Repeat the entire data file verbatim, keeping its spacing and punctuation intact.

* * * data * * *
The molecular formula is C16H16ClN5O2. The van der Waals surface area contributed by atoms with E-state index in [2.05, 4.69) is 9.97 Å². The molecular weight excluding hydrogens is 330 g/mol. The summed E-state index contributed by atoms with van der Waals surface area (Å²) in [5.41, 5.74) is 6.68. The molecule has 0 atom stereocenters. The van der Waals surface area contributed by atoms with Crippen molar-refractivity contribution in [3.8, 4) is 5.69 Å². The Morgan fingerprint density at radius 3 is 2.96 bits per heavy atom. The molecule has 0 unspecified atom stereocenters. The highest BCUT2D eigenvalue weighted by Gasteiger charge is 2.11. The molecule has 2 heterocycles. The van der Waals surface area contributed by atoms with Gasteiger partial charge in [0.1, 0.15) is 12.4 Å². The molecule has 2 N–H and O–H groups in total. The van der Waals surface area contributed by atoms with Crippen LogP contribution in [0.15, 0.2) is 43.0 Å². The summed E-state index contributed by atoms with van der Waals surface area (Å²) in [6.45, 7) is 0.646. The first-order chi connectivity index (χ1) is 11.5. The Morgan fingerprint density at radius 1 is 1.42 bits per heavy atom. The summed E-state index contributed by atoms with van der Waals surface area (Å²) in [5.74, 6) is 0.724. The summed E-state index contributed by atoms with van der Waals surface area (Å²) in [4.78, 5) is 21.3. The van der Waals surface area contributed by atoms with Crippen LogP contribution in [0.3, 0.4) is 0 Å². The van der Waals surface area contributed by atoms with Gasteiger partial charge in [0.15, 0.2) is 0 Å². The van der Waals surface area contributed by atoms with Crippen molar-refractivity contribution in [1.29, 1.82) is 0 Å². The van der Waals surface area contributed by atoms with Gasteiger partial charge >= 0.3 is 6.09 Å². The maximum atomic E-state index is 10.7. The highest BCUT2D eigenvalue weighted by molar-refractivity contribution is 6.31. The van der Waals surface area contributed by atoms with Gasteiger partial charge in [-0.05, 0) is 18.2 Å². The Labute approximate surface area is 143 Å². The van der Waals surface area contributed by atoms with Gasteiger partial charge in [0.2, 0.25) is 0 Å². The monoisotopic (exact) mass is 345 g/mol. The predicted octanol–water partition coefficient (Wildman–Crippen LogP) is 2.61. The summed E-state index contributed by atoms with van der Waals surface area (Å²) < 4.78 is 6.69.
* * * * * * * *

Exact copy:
The molecular formula is C16H16ClN5O2. The van der Waals surface area contributed by atoms with E-state index in [2.05, 4.69) is 9.97 Å². The molecular weight excluding hydrogens is 330 g/mol. The summed E-state index contributed by atoms with van der Waals surface area (Å²) in [5.41, 5.74) is 6.68. The molecule has 0 atom stereocenters. The van der Waals surface area contributed by atoms with Crippen molar-refractivity contribution in [3.8, 4) is 5.69 Å². The Morgan fingerprint density at radius 3 is 2.96 bits per heavy atom. The molecule has 0 unspecified atom stereocenters. The highest BCUT2D eigenvalue weighted by Gasteiger charge is 2.11. The molecule has 2 heterocycles. The van der Waals surface area contributed by atoms with Gasteiger partial charge in [0.1, 0.15) is 12.4 Å². The molecule has 2 N–H and O–H groups in total. The van der Waals surface area contributed by atoms with Crippen LogP contribution in [0.15, 0.2) is 43.0 Å². The summed E-state index contributed by atoms with van der Waals surface area (Å²) in [6.45, 7) is 0.646. The first-order chi connectivity index (χ1) is 11.5. The Morgan fingerprint density at radius 1 is 1.42 bits per heavy atom. The summed E-state index contributed by atoms with van der Waals surface area (Å²) in [5.74, 6) is 0.724. The summed E-state index contributed by atoms with van der Waals surface area (Å²) in [4.78, 5) is 21.3. The van der Waals surface area contributed by atoms with Crippen LogP contribution in [0.3, 0.4) is 0 Å². The van der Waals surface area contributed by atoms with Gasteiger partial charge in [0.15, 0.2) is 0 Å². The van der Waals surface area contributed by atoms with Crippen molar-refractivity contribution in [1.29, 1.82) is 0 Å². The van der Waals surface area contributed by atoms with Gasteiger partial charge >= 0.3 is 6.09 Å². The maximum atomic E-state index is 10.7. The highest BCUT2D eigenvalue weighted by molar-refractivity contribution is 6.31. The van der Waals surface area contributed by atoms with Gasteiger partial charge in [-0.05, 0) is 18.2 Å². The Labute approximate surface area is 143 Å². The van der Waals surface area contributed by atoms with Gasteiger partial charge in [0.2, 0.25) is 0 Å². The monoisotopic (exact) mass is 345 g/mol. The predicted octanol–water partition coefficient (Wildman–Crippen LogP) is 2.61. The summed E-state index contributed by atoms with van der Waals surface area (Å²) < 4.78 is 6.69.